That’s all we have time for on this Café.

From Los Angeles, California, I’m Jeff McQuillan. Thanks for listening. Come back and listen to us again right here on the English Café.

ESL Podcast’s English Café is written and produced by Dr. Jeff McQuillan and Dr. Lucy Tse. This podcast is copyright 2016 by the Center for Educational Development.

Glossary
to translate – to express the words and meaning of a piece of writing in a different language

* Gio received a letter from a French company, and since he doesn’t read French, he asked Ahmed to translated it for him.

librarian – a person whose job is to work in a library (a place where books and other documents are kept) and to take care of the items there, helping people find the books and other resources they need

* Let’s ask the librarian where we can find statistics about birth and death rates.

poetry – a piece of writing that uses short lines of text and expresses feelings and ideas using a particular rhythm and rhyme

* One of the most famous pieces of American poetry is by Robert Frost and is called The Road Not Taken.

textbook – a book required when taking a particular course, with information about a topic of study

* Which chapters were we supposed to study in the history textbook for tomorrow’s test?

to publish – to print a book or piece of writing and make it available to the public to read

* When her book was finally published, she had a big party to celebrate and gave copies of it to all of her family members and friends.

to reunite – to come together again after a period of separation; to be together again after a period of time apart

* The siblings were reunited after 10 years of living in different countries.

tribe – a group of families linked together by social, economic, religious, or blood ties, with a common culture and language

* There are many different Native American tribes in the U.S., including the Hopi, the Navajo, and the Iroquois.

tragedy – an event that causes a lot of suffering, sadness, and/or destruction

* The Giarbaldi family suffered a great tragedy when their daughter died in a car accident.

to be burned – to be damaged or destroyed by fire; to be hurt by something very hot

* Keep your hands away from the cooktop if you don’t want to burned.

epic poem – a long poem telling a story about incredible actions requiring a lot of courage

* The The Iliad and The Odyssey are examples of Ancient Greek epic poems.

wayside – the edge of a road; the land next to a road or a path

* Driving through the countryside, we saw an abandoned baby by the wayside and took her to the police station.

area – a part or section within a larger place, outdoors or within a building; a part of the surface of something, such as a person's body or a piece of cloth; a field of activity or study

* We need to make sure that the children remain in the play area and don’t wander off.

zone – an area that is different from other areas in a particular way; one of the sections in a city or town that is used for a particular purpose

* This is a no-parking zone. Any cars parked here will be given a ticket and towed.

region – a large section of a country or of the world that is different or separate from other parts in some way; a place on one’s body; an area that is near a particular part of your body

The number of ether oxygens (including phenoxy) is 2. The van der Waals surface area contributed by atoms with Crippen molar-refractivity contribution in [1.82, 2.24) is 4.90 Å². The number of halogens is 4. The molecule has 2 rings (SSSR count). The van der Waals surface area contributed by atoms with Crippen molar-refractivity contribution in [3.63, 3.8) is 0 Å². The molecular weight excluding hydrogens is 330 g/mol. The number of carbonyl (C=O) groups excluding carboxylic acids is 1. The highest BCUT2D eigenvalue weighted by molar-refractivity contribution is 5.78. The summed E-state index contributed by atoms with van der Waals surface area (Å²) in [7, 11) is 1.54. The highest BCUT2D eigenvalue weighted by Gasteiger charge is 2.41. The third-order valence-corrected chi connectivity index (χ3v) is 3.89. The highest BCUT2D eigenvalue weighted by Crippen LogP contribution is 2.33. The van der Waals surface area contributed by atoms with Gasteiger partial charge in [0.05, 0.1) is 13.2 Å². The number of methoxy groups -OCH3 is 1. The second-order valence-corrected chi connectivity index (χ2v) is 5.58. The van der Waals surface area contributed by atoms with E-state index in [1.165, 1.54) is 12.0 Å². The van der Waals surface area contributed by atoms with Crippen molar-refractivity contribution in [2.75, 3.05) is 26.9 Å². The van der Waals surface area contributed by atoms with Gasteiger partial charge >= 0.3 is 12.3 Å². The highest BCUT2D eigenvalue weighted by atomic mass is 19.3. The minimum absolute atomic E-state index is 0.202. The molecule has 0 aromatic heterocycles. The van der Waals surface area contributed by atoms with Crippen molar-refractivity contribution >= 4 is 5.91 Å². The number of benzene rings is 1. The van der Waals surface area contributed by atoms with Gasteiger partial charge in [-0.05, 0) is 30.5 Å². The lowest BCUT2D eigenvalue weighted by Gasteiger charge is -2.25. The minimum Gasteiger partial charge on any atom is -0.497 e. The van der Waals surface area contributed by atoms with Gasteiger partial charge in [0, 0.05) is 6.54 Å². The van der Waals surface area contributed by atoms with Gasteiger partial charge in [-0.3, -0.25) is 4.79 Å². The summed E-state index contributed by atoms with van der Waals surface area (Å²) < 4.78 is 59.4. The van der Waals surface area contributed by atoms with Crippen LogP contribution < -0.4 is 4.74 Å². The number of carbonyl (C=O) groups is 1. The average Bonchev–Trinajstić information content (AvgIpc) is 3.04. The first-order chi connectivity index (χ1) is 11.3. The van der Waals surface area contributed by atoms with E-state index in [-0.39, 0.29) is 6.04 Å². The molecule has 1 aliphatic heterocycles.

* This region of the country is known for producing fine wines.

to come along – to go with a person or a group of people to a place; to make progress toward a goal

* We’re going camping next weekend. Why don’t you come along?

to burn bridges – to permanently and unpleasantly end your relationship with a person or organization so that the relationship cannot be repaired or reestablished

* Jake burned bridges when he told his boss she was the worst manager he’d ever work for. He’ll never get another job in this company.

What Insiders Know
The Ozark Folk Center

The Ozark Folk Center is a state park that “showcases” (features; shares with people in a public way) the culture and history of the people who live in and around the Ozark Mountains. It is an “outgrowth” (something that is created from something else) of the Ozark Foothills Crafts Guild, which was created in 1962 as a way to “preserve” (save for the future) the “vanishing” (disappearing) “heritage” (what is learned and passed down from previous generations) of the Ozarks. The Guild opened a “craft center” (a place for creating art and other objects with one’s hands and simple tools) that later became part of the Arkansas state park system.

Today, the mission of the Ozark Folk Center is to “perpetuate” (continue and extend), show, and “promote” (encourage others to become excited about something and/or try something) the Ozark “way of life” (how people live in a particular area or culture). The Center “emphasizes” (gives importance to) its efforts to educate visitors in an “entertaining” (fun; amusing) and enjoyable way.

The Center offers “workshops” (seminars or classes where people learn how to do things by actually doing them, not just watching someone else do it) on crafts and gardening. The Center also features the music of the Ozarks and many “traditional” (related to how things were commonly done in the past) dances that were popular among the “pioneers” (the first white people who lived in the area). It offers many special programs for “seniors” (older people, usually over the age of 65), children, and school groups.

The Center also has a restaurant where visitors can taste the foods of the Ozarks. The restaurant prepares traditional meals using “herbs” (plants with very flavorful leaves used to season foods while cooking) that are grown “on site” (at that location).